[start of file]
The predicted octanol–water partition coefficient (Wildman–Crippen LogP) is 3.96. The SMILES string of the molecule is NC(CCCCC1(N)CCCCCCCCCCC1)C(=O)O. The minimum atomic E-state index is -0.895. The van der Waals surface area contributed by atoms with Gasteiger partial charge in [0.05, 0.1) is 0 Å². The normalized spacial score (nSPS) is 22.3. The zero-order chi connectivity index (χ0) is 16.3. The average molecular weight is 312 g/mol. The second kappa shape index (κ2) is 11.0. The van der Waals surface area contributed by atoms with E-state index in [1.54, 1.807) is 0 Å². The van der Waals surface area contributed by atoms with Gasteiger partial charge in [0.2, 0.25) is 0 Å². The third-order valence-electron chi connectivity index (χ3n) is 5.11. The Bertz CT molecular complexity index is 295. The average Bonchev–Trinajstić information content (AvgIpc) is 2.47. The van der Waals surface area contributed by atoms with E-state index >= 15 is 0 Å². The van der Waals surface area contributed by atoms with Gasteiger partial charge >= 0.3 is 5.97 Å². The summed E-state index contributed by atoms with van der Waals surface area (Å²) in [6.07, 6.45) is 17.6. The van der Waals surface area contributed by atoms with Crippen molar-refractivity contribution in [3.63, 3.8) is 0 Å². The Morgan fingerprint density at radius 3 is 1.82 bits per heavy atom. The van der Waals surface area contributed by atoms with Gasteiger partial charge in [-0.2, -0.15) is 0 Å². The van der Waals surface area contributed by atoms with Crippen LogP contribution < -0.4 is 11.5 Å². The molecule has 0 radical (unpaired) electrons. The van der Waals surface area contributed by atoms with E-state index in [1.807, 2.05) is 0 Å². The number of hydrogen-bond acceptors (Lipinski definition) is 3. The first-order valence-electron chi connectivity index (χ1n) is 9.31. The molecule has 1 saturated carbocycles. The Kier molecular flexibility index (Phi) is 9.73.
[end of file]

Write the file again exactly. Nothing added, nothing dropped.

The predicted octanol–water partition coefficient (Wildman–Crippen LogP) is 3.96. The SMILES string of the molecule is NC(CCCCC1(N)CCCCCCCCCCC1)C(=O)O. The minimum atomic E-state index is -0.895. The van der Waals surface area contributed by atoms with Gasteiger partial charge in [0.05, 0.1) is 0 Å². The normalized spacial score (nSPS) is 22.3. The zero-order chi connectivity index (χ0) is 16.3. The average molecular weight is 312 g/mol. The second kappa shape index (κ2) is 11.0. The van der Waals surface area contributed by atoms with E-state index in [1.54, 1.807) is 0 Å². The van der Waals surface area contributed by atoms with Gasteiger partial charge in [0.2, 0.25) is 0 Å². The third-order valence-electron chi connectivity index (χ3n) is 5.11. The Bertz CT molecular complexity index is 295. The average Bonchev–Trinajstić information content (AvgIpc) is 2.47. The van der Waals surface area contributed by atoms with E-state index >= 15 is 0 Å². The van der Waals surface area contributed by atoms with Gasteiger partial charge >= 0.3 is 5.97 Å². The summed E-state index contributed by atoms with van der Waals surface area (Å²) in [6.07, 6.45) is 17.6. The van der Waals surface area contributed by atoms with Crippen molar-refractivity contribution in [3.63, 3.8) is 0 Å². The Morgan fingerprint density at radius 3 is 1.82 bits per heavy atom. The van der Waals surface area contributed by atoms with Gasteiger partial charge in [-0.2, -0.15) is 0 Å². The van der Waals surface area contributed by atoms with Crippen LogP contribution < -0.4 is 11.5 Å². The molecule has 0 radical (unpaired) electrons. The van der Waals surface area contributed by atoms with E-state index in [1.807, 2.05) is 0 Å². The number of hydrogen-bond acceptors (Lipinski definition) is 3. The first-order valence-electron chi connectivity index (χ1n) is 9.31. The molecule has 1 saturated carbocycles. The Kier molecular flexibility index (Phi) is 9.73.